On the Move: Army Seeks to Improve Robotic Teammates
Ensuring continuous soldier readiness is paramount to success on any battlefield. As the Army prepares for the complexities of multidomain operations, why would it expect anything less from its robotic teammates?
For all the wonders and promise that robots hold, many are still quite clumsy, noisy and needy. A loud, hot robot operating in a laboratory environment is one thing. Noise and thermal signatures from such a robot on the battlefield could put soldiers and the entire mission at risk. Deep mud and sudden changes in ground conditions can stop some robots in their tracks.
Then there is the matter of operating in environments where an uninterrupted supply of electricity is not always a certainty. Robotic exoskeletons, unmanned ground vehicles (UGVs) and unmanned aerial vehicles (UAVs) share a ravenous appetite for some of the most precious resources on the battlefield: power and energy. With its batteries drained and no charging station in sight, a robotic asset can go from a mission-critical asset to a mission liability in the blink of an electric eye. A dead robot could degrade combat power, give away a soldier or squad position, or unintentionally deliver critical Army technology into the hands of adversaries.
The U.S. Army Robotic and Autonomous Systems Strategy, issued in March 2017 by the U.S. Army Training and Doctrine Command, is evolving to better exploit these assets on far more complex battlefields, as described by the Multi-Domain Operations concept. Rapid, adaptive convergence of physical and cyber assets across ground, air, sea, space and cyberspace domains is a key feature of multidomain battle. The true multidomain competitive advantage, however, will reside in the speed with which these assets can be deployed to exploit battlefield complexity and achieve mission objectives.
If robots lose power, sink instead of scurry across sand, or are unable to traverse irregular and discontinuous terrain (rivers, gullies, canyons), they will fail to deliver the operational tempo and support that soldiers will increasingly rely upon in the future.
New and game-changing approaches to robot design, infrastructure and robot/robot teaming will give Army robotic and autonomous systems assets the resilience they need to keep up with their soldier teammates.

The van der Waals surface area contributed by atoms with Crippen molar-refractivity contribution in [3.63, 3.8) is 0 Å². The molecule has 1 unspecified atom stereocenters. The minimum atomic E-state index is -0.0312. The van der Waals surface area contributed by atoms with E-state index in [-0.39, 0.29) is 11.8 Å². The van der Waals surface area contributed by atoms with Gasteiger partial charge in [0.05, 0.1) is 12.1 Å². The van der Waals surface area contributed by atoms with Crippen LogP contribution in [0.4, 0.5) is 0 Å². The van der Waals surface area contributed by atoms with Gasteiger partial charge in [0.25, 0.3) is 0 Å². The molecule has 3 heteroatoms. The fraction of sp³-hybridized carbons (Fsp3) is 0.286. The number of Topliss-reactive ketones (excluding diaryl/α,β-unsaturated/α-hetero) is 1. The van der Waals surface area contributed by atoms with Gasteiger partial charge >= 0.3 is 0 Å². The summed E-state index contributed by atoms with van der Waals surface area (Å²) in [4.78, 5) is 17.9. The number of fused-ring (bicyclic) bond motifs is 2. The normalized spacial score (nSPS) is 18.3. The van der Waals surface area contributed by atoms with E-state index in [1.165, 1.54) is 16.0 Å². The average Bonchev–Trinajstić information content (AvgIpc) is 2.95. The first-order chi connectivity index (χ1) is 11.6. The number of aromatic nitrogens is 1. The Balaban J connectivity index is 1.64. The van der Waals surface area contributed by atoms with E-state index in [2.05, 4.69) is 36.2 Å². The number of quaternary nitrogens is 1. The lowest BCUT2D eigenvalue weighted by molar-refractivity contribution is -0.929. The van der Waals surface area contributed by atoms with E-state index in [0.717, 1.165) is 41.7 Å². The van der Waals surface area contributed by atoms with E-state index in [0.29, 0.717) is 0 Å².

Tesla Inc. electric vehicles went the extra mile and developed nationally distributed infrastructure for recharging. The result? A leap-ahead capability to give customers the freedom and confidence to travel distances not possible before for many electric vehicles. Self-driving electric vehicles are not unlike robotic systems in terms of logistical support.
The Army is exploring more deployable concepts to create “on demand” infrastructure so its robotic and autonomous systems assets remain capable and endure longer. This includes new and transformative ways to create self-sustaining power sources, infrastructure and robot behaviors that keep Army robots mobile and persistently mission-capable.
Water Into Fuel
The U.S. Army Combat Capabilities Development Command (CCDC) Army Research Laboratory invented a “nanogalvanic” aluminum alloy that can rapidly and safely transform water into electricity with no toxic byproducts. When exposed to water, the alloy reacts to produce hydrogen, which then can be converted into electricity by means of a fuel cell. In essence, the alloy can transform water found in the mission environment into fuel for robots.
Unlike conventional batteries, the alloy can generate power on demand and recharge spent batteries. The alloy can be additively printed into complex, load-bearing structural components, such as a robot fuselage or maneuvering flipper. This creates the possibility for a new approach to the design and operation of robotic and autonomous systems—including systems that can essentially “eat” themselves as a fuel of last resort.
While self-cannibalizing robots may not be necessary or practical in many commercial applications, they could make all the difference in remote, logistically denied Army mission environments when robotic and autonomous systems assets need to survive long enough to achieve mission objectives. Computer models were used to explore how a robot flipper made from the nanogalvanic aluminum could be partially “cannibalized” to generate hydrogen and electricity. The water/alloy reaction eventually stops, leaving the minimal amount of flipper structural integrity needed for robot movement and maneuver.
In addition to extending endurance, this concept could keep the robot’s sensors, transmitter and tracking device powered up long enough to be located and retrieved. Alternatively, the spent robot could be sacrificed as a source of fuel to keep other nearby unmanned aerial and ground vehicles operating longer.
The nanogalvanic aluminum alloy also could offer a new way to keep UAV assets persistently mission-ready. It takes a tremendous amount of energy for rotor-based UAVs to defy gravity, which can rapidly drain batteries and limit useful flight time. Many UAV batteries can take upwards of one to three hours to fully recharge, yet offer only 15 to 45 minutes of usable flight time.
Worse yet, some UAVs can spend a significant amount of time returning to and from distant launch points, reducing the actual time spent conducting their mission. One concept being explored between the CCDC Soldier Center and the Army Research Laboratory, and Asylon Inc., is the possibility of airdropping a portable battery charging and replacement station close to the area where the UAV is operating.